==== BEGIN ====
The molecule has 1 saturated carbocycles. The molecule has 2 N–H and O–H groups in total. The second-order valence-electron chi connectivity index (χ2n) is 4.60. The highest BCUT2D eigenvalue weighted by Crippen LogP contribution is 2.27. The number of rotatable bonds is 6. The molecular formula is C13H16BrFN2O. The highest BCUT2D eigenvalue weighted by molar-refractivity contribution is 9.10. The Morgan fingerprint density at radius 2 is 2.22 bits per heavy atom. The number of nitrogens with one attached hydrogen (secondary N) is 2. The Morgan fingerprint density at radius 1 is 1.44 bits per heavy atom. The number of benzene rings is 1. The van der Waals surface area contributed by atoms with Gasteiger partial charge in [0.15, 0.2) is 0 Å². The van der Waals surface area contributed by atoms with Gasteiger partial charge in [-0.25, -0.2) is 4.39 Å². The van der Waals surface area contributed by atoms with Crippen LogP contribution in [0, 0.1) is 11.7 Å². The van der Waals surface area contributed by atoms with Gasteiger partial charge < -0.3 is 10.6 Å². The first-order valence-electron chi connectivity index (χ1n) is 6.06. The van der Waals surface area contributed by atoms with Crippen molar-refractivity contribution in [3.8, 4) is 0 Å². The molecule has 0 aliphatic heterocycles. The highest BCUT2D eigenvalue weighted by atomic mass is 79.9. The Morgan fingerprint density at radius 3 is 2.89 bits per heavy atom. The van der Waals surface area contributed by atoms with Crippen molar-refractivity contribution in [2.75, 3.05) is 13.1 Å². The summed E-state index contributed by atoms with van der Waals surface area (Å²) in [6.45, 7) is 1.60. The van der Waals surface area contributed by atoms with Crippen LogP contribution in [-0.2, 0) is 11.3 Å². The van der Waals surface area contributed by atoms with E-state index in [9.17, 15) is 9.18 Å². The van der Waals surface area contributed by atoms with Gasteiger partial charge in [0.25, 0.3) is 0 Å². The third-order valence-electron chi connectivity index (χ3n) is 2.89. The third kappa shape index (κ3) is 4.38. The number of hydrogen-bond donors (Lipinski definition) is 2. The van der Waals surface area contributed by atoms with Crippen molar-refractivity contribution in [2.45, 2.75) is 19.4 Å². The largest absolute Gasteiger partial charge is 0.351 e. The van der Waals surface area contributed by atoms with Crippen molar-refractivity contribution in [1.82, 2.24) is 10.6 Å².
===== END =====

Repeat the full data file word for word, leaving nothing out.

The molecule has 1 saturated carbocycles. The molecule has 2 N–H and O–H groups in total. The second-order valence-electron chi connectivity index (χ2n) is 4.60. The highest BCUT2D eigenvalue weighted by Crippen LogP contribution is 2.27. The number of rotatable bonds is 6. The molecular formula is C13H16BrFN2O. The highest BCUT2D eigenvalue weighted by molar-refractivity contribution is 9.10. The Morgan fingerprint density at radius 2 is 2.22 bits per heavy atom. The number of nitrogens with one attached hydrogen (secondary N) is 2. The Morgan fingerprint density at radius 1 is 1.44 bits per heavy atom. The number of benzene rings is 1. The van der Waals surface area contributed by atoms with Gasteiger partial charge in [0.15, 0.2) is 0 Å². The van der Waals surface area contributed by atoms with Gasteiger partial charge in [-0.25, -0.2) is 4.39 Å². The van der Waals surface area contributed by atoms with Crippen LogP contribution in [0, 0.1) is 11.7 Å². The van der Waals surface area contributed by atoms with Gasteiger partial charge < -0.3 is 10.6 Å². The first-order valence-electron chi connectivity index (χ1n) is 6.06. The van der Waals surface area contributed by atoms with Crippen molar-refractivity contribution in [3.8, 4) is 0 Å². The molecule has 0 aliphatic heterocycles. The highest BCUT2D eigenvalue weighted by atomic mass is 79.9. The Morgan fingerprint density at radius 3 is 2.89 bits per heavy atom. The van der Waals surface area contributed by atoms with Crippen molar-refractivity contribution in [2.75, 3.05) is 13.1 Å². The summed E-state index contributed by atoms with van der Waals surface area (Å²) in [6.45, 7) is 1.60. The van der Waals surface area contributed by atoms with Crippen LogP contribution in [-0.2, 0) is 11.3 Å². The van der Waals surface area contributed by atoms with E-state index in [9.17, 15) is 9.18 Å². The van der Waals surface area contributed by atoms with Gasteiger partial charge in [0.25, 0.3) is 0 Å². The third-order valence-electron chi connectivity index (χ3n) is 2.89. The third kappa shape index (κ3) is 4.38. The number of hydrogen-bond donors (Lipinski definition) is 2. The van der Waals surface area contributed by atoms with Crippen molar-refractivity contribution in [2.45, 2.75) is 19.4 Å². The largest absolute Gasteiger partial charge is 0.351 e. The van der Waals surface area contributed by atoms with Crippen molar-refractivity contribution in [1.82, 2.24) is 10.6 Å².